- Email: [email protected]

F.N. GYGAX, W. RtJEGG, A. SCHENCK, Laboratoryfor High Energy Physics, c/o SIN, CH-5234

H. SCHILLING,

W. STUDER

Villigen, Switzerland

and R. SCHULZE Institute

of Physics,

[email protected] of Maim,

The temperature dependence temperature region between magnetization.

D-6500 Maim,

Fed. Rep. Germany

of the Knight shift of an interstitial muon in paramagnetic nickel has been measured in the 637 and 906 K. The Knight shift has been found to be strictly proportional to the d-spin

In this contribution we present results on the temperature dependence of the Knight shift of a positive muon in paramagnetic nickel in the temperature range 637-906 K. In order to take full advantage of the high stopping rate obtainable from the muon channel at SIN we used the same stroboscopic method, which has recently been applied by us in a new precision determination of the magnetic moment of the positive muon [l, 21. This method is also largely free of systematic errors that are connected with the normally used time differential measurements. The measurements were performed with a single crystal of nickel (purity: 5N), cut to a sphere. An external field of 7.38 kG was applied parallel to the easy axis of magnetization. The external field was measured and stabilized by proton NMR to a precision of 1 ppm, the combined statistical and systematical errors in the determination of the precession frequency from the stroboscopic signal amounted to 22 to 90 ppm. The low temperature results for the Knight shift constant K are shown in fig. 1, where log( 1/K) is plotted against log(T - T,), T, = 632.5 K. fig. 2 shows the high temperature data, where K is plotted versus the bulk susceptibility (taken from ref. [3]). The Knight shift is generally negative, like the hyperfine field in ferromagnetic nickel. This hyperfine field is primarily due to the different densities of df and d&-electrons at the muon position, a consequence of the different radial parts of the nickel 3d-electron wave functions [4]. In order to compare the Knight shift with the hyperfine field one can “normalize” the Knight shift with the magnetization: for the field shift per magnetization unit we deduce from fig. 2: AK/$

Journal of Magnetism

Ax = 0.172 -+ 0.005.

and Magnetic

Materials

15- 18 (1980)

In the ferromagnetic pression is: B,,/!j

case

the corresponding

n M = 0.157 + 0.002.

ex-

(2)

The almost equal values strongly support the assumption, that the mechanism, which is responsible for the hyperfine field is the same that causes the Knight shift in the paramagnetic state (in the ferromagnetic case the Knight shift is positive and therefore of different origin [5]). This leads us to the conclusion that the local magnetization at an interstitial site (as seen by a muon) only depends

5

6

-10 05

8 10 12 15

20 25 30 LC 50 60

10

15

80 100ATk 2

lagIT-Tcl

Fig. I. Low temperature (T > T,) Knight shift results, the lines correspond to functions (T - T,)T. From these measurements we deduce a critical exponent of y o 1.28. Bulk suscep tibihty measurements gives an experimental value of y = 1.35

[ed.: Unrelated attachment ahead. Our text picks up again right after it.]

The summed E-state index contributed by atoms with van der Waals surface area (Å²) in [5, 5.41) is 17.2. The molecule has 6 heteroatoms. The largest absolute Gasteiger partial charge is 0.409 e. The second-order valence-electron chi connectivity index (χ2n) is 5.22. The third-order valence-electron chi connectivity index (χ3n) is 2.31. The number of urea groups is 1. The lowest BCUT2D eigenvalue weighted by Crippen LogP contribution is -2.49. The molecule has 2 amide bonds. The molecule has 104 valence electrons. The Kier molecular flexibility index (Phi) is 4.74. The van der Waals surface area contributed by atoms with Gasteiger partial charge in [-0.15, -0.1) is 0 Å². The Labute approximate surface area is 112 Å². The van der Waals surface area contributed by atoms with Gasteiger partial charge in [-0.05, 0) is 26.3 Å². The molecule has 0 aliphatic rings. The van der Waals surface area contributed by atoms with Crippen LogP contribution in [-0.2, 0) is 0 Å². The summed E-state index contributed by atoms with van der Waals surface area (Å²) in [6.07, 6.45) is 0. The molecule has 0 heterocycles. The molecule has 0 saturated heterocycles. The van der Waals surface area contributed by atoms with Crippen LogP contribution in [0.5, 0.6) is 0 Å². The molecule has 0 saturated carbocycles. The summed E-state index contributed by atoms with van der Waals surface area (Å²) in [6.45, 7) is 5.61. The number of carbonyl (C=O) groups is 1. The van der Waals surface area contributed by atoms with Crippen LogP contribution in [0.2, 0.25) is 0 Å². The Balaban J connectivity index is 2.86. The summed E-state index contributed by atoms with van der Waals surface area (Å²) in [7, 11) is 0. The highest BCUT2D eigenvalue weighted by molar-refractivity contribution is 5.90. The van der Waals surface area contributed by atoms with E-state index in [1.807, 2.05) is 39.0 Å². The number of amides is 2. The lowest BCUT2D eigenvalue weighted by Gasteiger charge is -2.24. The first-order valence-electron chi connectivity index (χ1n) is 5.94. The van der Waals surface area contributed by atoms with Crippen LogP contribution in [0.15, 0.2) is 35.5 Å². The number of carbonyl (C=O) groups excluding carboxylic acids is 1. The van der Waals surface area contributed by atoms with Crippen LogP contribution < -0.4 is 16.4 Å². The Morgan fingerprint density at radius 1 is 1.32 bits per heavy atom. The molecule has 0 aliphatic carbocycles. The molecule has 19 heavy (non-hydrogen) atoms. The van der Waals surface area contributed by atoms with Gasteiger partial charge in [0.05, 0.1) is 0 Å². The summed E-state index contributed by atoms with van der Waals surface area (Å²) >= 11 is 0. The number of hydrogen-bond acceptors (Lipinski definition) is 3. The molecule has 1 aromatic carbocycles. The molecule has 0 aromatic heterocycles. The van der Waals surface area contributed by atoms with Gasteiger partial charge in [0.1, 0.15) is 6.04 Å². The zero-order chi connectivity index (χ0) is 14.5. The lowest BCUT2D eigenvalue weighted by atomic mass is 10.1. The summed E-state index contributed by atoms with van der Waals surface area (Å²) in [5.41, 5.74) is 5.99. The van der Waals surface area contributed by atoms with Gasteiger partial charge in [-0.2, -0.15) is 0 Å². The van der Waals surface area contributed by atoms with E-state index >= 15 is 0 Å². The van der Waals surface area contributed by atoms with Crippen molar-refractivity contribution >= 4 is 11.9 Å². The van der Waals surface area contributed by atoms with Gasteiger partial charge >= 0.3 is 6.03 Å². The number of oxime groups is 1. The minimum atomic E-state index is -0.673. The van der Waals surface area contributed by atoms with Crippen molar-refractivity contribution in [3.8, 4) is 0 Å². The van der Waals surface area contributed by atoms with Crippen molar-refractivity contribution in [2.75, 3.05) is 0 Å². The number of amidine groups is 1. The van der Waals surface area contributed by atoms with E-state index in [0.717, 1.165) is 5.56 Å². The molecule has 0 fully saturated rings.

(1)

1191- 1192 aNorth Holland

f 0.02.

1191

1192

F. N. Gygax et al./Muon

r -L F

/ ~JP i4

l/x

47

t

r

amagnetic origin could not be found within present accuracy, In the low temperature region (near ‘TJ deviations of the temperature dependence of susceptibility from a Curie-Weiss law can be scribed with a critical exponent, y, using following function:

-+

2000

Knight shift in nickel

y, ( s;'u/

-10 t20 ppm ,,,I.,,,

>,I

01

ILL__ 02

; J

m+7-

Fig. 2. High temperature (T > T,) Knight shift plotted against bulk susceptibility. The Knight shift is everywhere proportional to the susceptibility. A temperature independent contribution is smaller than (- 10 2 20) ppm.

on the polarization of the d-moments, i.e. is completely independent of the mechanism that causes the polarization (exchange field or external field). From fig. 2 we can also see, that the high temperature Knight shift follows a Curie-Weiss law, i.e. is strongly proportional to the bulk susceptibility. A temperature independent contri bution to the Knight shift of s-, orbital- and di-

= (T -

r,,’

the the the dethe

(3)

with an experimental value of 1.35 -+ 0.02 for y. As can be seen from fig. 1. the Knight shift follows the same law, with a critical exponent of y z 1.28, in good agreement with the above value. To our knowledge this is the first determination of the critical exponent by Knight shift measurements in nickel. In conclusion it has been shown, that the hyperfine field of the interstitial positive muon in paraand ferromagnetic nickel is everywhere strictly proportional to the d-spin magnetization. References [I] M. Camani,

[2]

[3] [4] [5]

F. N. Gygax, E. Klempt, W. Ruegg, A. Schenck, H. Schilling, R. Schulze and H. Wolf, Phys. Rev. Lett. 42 (1979) 679. M. Camani, F. N. Gygax, E. Klempt, W. Riiegg, A. Schenck, H. Schilling, R. Schulze and H. Wolf, Phys. Lett. 77B (1978) 326. S. Arajs and R. V. Calvin, J. Phys. Chem. Solids 24 (1963) 1233. K. G. Petzinger and R. Munjal, Phys. Rev. B15 (1977) 1560. M. Camani, F. N. Gygax, W. Ruegg, A. Schenck and H. Schilling, Hyperfine Interactions 6 (1979) 8 1.